The Lord is not slow in keeping his promise, as some understand slowness. He is patient with you, not wanting anyone to perish, but everyone to come to repentance (2 Peter 3:9). God our Savior wants all men to be saved and to come to a knowledge of the truth
(1 Tim. 2:3-4).
He only calls those He already knows will answer, but He is determined that everyone will have every possible chance to respond. No one will be able to say God didn’t pursue them to the very end. He put such clear evidence of His existence in the Creation that no one could fail to see it (Romans 1:20). He loves all of us so much He sent His one and only Son to die for our sins so that whoever believes will not perish but have everlasting life (John 3:16). He sent His disciples into all nations to teach us about Him (Matt. 28:18-20) and promised the end will not come until the Gospel has been preached in the whole world as a testimony to all nations (Matt. 24:14).
Even though He already knows most of mankind will reject Him, He doesn’t give up on any of us until we take our last breath. It’s almost as if He’s hoping to be surprised by someone He hadn’t planned for.
This explains the “many are called but few are chosen” phrase in Matt. 22:14. The Greek word translated called in the King James version of Matt. 22:14 is not the word Paul used in Romans 8:29-30. Matthew used a word that really means invited, like the NIV renders it, whereas Paul used a word that’s more like a command. But you don’t have to understand the Greek language to see this. Remember, Matt. 22:1-14 tells the parable of a wedding banquet, and people are invited to a wedding. They are not commanded to attend. This is a good example of why it’s so important to consider the context in which a word or phrase appears when trying to interpret it.
God “invites” many but He only “commands” those He knows will come. (Personally, I believe everyone gets at least one bonafide invitation during his or her lifetime. Otherwise, He couldn’t condemn those who don’t choose Him. )
Some have asked, “If God Knew from the creation of the world who would choose Him and who wouldn’t, why does He allow those who won’t choose Him to even be born?”
After the creation, God delegated the production of offspring to man (Genesis 1:24). We call it procreation.  In my opinion, that means He no longer controls who will be born and who will not. We do. But He does know us from the time we’re conceived (Psalm 139:13) and He insists that everyone who is conceived has both the right to be born and the opportunity to decide whether to live eternally with Him. This is consistent with His character. Being a just God, He couldn’t hold us responsible for our choices without giving us the opportunity to make them.
So although He knows in advance who will choose Him and only calls those who do, He doesn’t make the choice for us. We do that. Everyone who calls on the name of the Lord will be saved, but God already knows everyone who will call on His name and has prepared a place in His kingdom for all of us.
Ironside’s Door
  1. A. Ironside (1876-1951) was a popular pastor and teacher who authored more than 60 books on various Bible topics. In doing so he gave us an illustration of this point that became popularly known as Ironside’s Door.
As we walk into a large building we come to a door with a sign posted just outside. It says, “Whosoever will may enter.” We open the door and step into a banquet hall that stretches as far as the eye can see, beautifully prepared for an enormous celebration. Walking along the rows of tables covered in fine linen and adorned with endless settings of china, silver, and crystal, we are astonished to see a reservation card with our name on it at one of the places. Looking back at the door we just walked through we see another sign posted on the inside. This one says, “Fore ordained from the foundation of the world.”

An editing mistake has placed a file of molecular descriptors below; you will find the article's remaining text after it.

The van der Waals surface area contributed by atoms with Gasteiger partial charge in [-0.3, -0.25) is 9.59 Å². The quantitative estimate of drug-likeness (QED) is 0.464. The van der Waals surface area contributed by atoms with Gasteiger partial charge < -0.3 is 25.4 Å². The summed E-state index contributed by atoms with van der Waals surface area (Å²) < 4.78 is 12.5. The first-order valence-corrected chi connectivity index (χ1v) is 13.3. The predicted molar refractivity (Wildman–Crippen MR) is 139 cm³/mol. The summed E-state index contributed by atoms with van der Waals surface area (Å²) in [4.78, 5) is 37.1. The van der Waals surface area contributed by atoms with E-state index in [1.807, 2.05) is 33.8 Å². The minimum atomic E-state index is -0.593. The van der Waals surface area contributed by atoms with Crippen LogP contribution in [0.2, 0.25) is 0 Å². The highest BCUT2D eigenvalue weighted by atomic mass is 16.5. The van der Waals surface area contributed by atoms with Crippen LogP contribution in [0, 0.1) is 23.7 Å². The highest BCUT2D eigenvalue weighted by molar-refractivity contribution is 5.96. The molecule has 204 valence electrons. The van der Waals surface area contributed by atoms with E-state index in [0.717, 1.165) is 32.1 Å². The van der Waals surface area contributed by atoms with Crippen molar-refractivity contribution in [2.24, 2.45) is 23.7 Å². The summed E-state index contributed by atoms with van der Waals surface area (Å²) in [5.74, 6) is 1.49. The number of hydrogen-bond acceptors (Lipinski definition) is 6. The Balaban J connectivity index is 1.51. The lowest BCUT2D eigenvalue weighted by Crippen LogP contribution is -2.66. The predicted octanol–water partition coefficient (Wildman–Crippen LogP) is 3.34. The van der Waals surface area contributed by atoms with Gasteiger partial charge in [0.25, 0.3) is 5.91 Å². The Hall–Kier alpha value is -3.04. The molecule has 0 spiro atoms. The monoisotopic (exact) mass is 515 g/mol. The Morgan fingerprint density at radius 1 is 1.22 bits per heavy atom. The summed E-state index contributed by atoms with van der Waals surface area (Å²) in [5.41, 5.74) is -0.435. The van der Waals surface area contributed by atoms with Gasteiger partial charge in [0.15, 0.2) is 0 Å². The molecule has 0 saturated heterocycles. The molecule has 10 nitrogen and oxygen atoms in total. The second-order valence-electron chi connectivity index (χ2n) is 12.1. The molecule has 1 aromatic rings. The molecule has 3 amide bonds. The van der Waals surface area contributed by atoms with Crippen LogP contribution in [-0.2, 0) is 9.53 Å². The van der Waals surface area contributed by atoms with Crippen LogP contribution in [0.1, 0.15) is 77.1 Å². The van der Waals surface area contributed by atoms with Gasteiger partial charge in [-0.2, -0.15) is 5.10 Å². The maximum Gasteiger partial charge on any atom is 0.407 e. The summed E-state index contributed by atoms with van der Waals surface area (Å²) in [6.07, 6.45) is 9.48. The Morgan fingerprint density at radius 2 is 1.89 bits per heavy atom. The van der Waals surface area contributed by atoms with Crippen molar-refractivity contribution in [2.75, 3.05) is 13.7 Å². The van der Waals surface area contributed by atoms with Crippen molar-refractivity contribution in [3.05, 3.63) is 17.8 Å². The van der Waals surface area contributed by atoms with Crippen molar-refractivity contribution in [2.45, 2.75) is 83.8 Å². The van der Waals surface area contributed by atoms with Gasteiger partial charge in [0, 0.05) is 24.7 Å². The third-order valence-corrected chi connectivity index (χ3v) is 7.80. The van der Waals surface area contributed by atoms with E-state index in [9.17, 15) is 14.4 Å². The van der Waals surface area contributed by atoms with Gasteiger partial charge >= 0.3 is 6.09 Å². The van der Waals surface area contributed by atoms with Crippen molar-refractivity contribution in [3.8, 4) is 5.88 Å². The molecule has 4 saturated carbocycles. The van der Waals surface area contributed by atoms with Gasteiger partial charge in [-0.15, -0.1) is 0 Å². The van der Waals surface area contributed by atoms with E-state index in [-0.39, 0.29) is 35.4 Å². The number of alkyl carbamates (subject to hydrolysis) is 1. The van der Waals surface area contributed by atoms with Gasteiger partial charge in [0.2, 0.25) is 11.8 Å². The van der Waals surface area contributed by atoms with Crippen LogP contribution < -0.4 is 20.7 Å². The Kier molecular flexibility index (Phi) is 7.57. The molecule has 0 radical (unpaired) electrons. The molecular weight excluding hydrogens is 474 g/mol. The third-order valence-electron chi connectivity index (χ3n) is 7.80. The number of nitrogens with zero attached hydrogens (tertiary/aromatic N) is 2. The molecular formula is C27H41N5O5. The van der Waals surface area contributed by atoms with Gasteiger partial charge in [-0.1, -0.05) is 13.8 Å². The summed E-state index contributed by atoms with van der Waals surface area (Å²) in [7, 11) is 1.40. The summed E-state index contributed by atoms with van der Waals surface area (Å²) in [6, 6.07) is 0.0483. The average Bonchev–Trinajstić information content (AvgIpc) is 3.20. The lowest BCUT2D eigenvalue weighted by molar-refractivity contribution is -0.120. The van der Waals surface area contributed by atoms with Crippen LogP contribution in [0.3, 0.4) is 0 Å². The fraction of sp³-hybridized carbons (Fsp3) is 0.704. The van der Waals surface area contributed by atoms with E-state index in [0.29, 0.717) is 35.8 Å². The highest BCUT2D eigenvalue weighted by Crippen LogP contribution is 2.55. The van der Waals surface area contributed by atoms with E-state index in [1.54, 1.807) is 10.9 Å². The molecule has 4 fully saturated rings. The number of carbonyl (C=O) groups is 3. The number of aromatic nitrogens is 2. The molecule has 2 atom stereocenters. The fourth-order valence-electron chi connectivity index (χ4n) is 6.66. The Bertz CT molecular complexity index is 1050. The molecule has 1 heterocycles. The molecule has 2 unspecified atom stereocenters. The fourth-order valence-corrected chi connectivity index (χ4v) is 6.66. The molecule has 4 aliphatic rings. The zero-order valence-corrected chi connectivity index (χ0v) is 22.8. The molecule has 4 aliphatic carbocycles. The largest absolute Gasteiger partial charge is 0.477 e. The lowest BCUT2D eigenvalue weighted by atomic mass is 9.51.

Anyone can choose to enter the Kingdom of God, but when we do we discover He’s had a place reserved for us since the beginning of time. Selah

A Bible Study by Jack Kelley
There are basically two schools of thought where the motivating force behind our salvation is concerned.
One is that before God created the first man, He knew mankind would fall into sin and be lost. At that time He chose some of us to be saved by having His Son die for our sins. Those who believe this say He didn’t give us His reason for choosing some and not others. They say He did it because He is sovereign and it was His right to do so. Neither those He chose to save nor those He didn’t choose have any say in the matter. It was all decided by God and there’s nothing we can do about it.
The other school of thought begins the same way. Before He created the first man, God knew mankind would fall into sin and be lost. But then it differs, holding that God provided a means whereby mankind could choose to be saved. The remedy He provided, having His Son die for our sins, is the same. But as you can see, the application of the remedy is different. All who choose to do so can ask God to save them and if they believe His son died for their sins and rose again, He will do so.
So, either God knew we would sin, provided a remedy for our sins, and then applied that remedy to a sample of mankind that He selected. Or, God knew we would sin, provided a remedy for our sins, and then offered that remedy to everyone who chooses to accept it. What does the Bible say? Must God choose us to receive His remedy or can we make the choice to receive it ourselves?
First Things First
To give ourselves the best chance at finding the correct answer, let’s begin by reviewing some of the guidelines we should follow for accurate Biblical interpretation no matter what we’re studying.